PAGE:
Same reason I read history, but I don't try to calculate the start date of WWIII by running calculations based on WWI and WWII.
No. But you can get a general rhythm for the rise and fall of empires. We aren't attempting to discern when WWIII will happen, just the general impact of it (assuming a non-nuclear WWIII) on our imperial portfolio...
LOL!
I feel like I'm eavesdropping on Anakin and Padme.
:beer
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Re: Great article from Portfolio Charts on most efficient portfolios

Post by nigel_ht »

vanbogle59 wrote: Sat Dec 25, 2021 8:43 pm
nigel_ht wrote: Sat Dec 25, 2021 6:38 pm
vanbogle59 wrote: Sat Dec 25, 2021 5:16 pm
Same reason I read history, but I don't try to calculate the start date of WWIII by running calculations based on WWI and WWII.
No. But you can get a general rhythm for the rise and fall of empires. We aren't attempting to discern when WWIII will happen, just the general impact of it (assuming a non-nuclear WWIII) on our imperial portfolio...
LOL!
I feel like I'm eavesdropping on Anakin and Padme.
:beer
History doesn’t repeat but it does like to rhyme. The 20th century saw the fall of many empires arsonist wwi and wwii.

The most likely relevant to us is the way the British Empire fell with the loss of reserve currency status and the negation of its military might through economic blackmail - leave the Suez or we will crater the pound sterling.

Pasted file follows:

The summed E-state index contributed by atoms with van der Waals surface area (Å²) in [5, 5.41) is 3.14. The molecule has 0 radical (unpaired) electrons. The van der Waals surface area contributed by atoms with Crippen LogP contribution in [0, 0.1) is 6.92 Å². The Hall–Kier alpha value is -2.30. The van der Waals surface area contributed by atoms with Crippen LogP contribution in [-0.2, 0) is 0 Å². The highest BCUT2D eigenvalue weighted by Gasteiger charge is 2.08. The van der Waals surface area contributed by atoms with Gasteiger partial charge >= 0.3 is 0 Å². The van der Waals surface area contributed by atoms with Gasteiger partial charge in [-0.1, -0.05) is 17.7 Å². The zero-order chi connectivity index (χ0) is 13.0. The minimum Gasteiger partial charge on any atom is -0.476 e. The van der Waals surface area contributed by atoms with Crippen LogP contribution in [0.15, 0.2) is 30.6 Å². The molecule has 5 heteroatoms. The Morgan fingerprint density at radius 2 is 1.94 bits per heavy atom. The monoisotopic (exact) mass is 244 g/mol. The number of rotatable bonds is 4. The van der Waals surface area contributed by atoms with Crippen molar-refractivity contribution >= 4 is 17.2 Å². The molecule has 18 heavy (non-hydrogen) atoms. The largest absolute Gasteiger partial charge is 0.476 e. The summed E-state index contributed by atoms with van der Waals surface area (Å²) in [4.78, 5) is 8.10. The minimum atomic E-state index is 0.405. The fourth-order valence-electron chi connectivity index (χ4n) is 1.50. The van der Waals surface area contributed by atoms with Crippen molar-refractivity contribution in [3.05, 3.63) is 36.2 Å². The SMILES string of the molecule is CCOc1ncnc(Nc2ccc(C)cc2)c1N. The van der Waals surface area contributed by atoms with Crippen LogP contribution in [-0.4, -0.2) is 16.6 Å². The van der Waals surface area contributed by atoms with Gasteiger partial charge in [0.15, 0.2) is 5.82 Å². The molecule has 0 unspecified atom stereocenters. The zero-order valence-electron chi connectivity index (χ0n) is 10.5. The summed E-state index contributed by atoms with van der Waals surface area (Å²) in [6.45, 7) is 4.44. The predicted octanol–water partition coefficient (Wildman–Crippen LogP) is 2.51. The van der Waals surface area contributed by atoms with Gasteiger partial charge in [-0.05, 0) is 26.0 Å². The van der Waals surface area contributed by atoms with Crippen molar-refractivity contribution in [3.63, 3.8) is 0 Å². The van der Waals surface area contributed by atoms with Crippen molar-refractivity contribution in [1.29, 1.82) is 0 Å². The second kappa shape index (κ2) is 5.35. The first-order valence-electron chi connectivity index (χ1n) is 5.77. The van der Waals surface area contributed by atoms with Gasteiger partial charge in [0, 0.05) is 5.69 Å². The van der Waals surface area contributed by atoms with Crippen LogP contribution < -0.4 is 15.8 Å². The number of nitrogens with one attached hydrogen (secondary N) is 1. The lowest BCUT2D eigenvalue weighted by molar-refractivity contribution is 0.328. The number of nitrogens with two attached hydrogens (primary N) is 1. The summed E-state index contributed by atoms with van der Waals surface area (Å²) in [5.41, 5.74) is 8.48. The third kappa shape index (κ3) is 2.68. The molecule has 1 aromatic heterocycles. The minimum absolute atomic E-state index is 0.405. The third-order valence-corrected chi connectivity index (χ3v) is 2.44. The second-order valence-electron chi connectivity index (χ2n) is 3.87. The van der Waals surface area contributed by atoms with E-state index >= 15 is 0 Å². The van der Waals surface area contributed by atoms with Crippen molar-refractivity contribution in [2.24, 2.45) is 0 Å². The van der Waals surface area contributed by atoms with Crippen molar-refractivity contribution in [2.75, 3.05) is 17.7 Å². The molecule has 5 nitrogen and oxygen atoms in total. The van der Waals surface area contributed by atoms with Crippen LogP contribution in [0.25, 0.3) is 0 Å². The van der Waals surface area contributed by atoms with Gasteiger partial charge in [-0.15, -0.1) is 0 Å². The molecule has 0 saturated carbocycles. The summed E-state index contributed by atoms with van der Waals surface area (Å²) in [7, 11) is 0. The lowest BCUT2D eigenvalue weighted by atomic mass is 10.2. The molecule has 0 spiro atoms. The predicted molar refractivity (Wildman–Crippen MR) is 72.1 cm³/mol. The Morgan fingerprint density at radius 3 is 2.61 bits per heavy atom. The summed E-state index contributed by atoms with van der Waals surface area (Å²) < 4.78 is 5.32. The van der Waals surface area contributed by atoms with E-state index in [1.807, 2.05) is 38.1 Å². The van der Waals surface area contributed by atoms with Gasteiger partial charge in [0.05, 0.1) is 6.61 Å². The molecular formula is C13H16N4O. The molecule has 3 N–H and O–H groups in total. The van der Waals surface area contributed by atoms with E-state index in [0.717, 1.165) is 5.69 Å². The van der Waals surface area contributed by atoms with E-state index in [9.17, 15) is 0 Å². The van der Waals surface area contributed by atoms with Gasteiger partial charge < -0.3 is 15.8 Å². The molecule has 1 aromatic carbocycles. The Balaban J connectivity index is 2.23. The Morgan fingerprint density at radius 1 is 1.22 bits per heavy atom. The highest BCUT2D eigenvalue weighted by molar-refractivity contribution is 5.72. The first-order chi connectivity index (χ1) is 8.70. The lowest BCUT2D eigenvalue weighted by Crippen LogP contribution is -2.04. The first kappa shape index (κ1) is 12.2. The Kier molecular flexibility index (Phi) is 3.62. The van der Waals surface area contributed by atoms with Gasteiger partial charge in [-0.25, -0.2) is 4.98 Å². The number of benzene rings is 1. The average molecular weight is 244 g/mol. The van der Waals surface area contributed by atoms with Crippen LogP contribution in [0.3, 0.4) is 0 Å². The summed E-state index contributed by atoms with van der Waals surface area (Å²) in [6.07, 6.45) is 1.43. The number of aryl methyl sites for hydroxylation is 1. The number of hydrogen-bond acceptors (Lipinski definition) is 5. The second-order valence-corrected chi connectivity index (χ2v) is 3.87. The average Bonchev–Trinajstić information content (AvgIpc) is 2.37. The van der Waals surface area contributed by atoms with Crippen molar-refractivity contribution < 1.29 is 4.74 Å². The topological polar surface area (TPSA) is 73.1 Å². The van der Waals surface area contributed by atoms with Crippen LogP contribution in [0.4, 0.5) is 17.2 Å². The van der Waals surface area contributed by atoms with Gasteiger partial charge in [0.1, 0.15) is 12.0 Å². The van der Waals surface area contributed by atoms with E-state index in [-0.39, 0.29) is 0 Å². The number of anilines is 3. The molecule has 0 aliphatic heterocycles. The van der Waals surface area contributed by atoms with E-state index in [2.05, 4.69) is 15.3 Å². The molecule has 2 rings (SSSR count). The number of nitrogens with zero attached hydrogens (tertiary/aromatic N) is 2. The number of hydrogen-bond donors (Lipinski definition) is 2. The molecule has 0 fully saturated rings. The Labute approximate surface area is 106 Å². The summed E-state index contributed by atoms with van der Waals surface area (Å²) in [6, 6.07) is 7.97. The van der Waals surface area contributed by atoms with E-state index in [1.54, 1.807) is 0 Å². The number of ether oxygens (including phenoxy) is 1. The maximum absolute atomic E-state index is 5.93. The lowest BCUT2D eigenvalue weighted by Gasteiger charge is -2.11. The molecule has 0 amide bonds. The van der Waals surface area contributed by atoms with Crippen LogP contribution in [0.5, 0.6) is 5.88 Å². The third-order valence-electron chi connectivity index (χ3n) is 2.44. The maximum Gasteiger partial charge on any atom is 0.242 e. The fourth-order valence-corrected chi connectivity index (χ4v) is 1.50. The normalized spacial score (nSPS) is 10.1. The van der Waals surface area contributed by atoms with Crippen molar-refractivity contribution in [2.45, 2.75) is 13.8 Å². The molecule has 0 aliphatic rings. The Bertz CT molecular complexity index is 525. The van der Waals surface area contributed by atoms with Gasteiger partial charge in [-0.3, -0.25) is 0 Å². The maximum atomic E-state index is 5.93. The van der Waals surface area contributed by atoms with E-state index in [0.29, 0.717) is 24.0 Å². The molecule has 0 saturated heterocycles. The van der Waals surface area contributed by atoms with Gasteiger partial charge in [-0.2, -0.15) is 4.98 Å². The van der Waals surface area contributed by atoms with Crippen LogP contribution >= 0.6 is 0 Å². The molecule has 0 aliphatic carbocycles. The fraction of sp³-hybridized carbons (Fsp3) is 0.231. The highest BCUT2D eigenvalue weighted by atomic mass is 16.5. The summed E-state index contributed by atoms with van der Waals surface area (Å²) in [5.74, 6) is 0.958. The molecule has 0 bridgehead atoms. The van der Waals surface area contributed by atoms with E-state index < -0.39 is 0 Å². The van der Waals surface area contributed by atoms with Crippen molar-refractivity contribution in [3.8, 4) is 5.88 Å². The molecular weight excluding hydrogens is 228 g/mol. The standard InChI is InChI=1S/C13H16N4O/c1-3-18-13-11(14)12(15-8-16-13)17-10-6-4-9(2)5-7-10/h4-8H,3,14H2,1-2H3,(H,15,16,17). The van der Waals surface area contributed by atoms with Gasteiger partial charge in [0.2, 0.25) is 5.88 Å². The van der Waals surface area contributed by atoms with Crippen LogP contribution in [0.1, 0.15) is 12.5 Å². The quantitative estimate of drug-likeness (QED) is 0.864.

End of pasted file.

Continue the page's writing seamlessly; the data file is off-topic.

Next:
We owe a lot of debt. Some to China…would the ability to crater the dollar and leverage their portion of the debt allow them to negate the USN around Taiwan without a shot being fired at us?

Not today. But if it comes to pass then Pax Americana will have ended and time to move completely away from VTI to VT and LTT likely no longer a good hedge against a market drop.
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Re: Great article from Portfolio Charts on most efficient portfolios

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vanbogle59 wrote: Sat Dec 25, 2021 5:16 pmBut I still think it's a sure sign economists have a sense of humor when they start using decimal points.
:beer
Classic!
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Re: Great article from Portfolio Charts on most efficient portfolios

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Imagine it is 1970. You decide on a 60 /40 portfolio U.S. TSM and some bonds, but are not sure what type of bonds. Gold is still mostly on the gold standard.

You do some calculations on on a variety of bond holdings with your abacus (or $1000 adding machine) using data similar to the Simba data today on BH since 1871. Despite some serious reservations about the data, you think 100 years -- that ought to tell me something!

The results CAGR (s.d.):

a) 6.78 (11.39)
b) 6.78 (11.66)
c) 6.77 (11.39)
d) 6.93 (11.21)
e) 6.74 (11.43)

We have a winner -- d).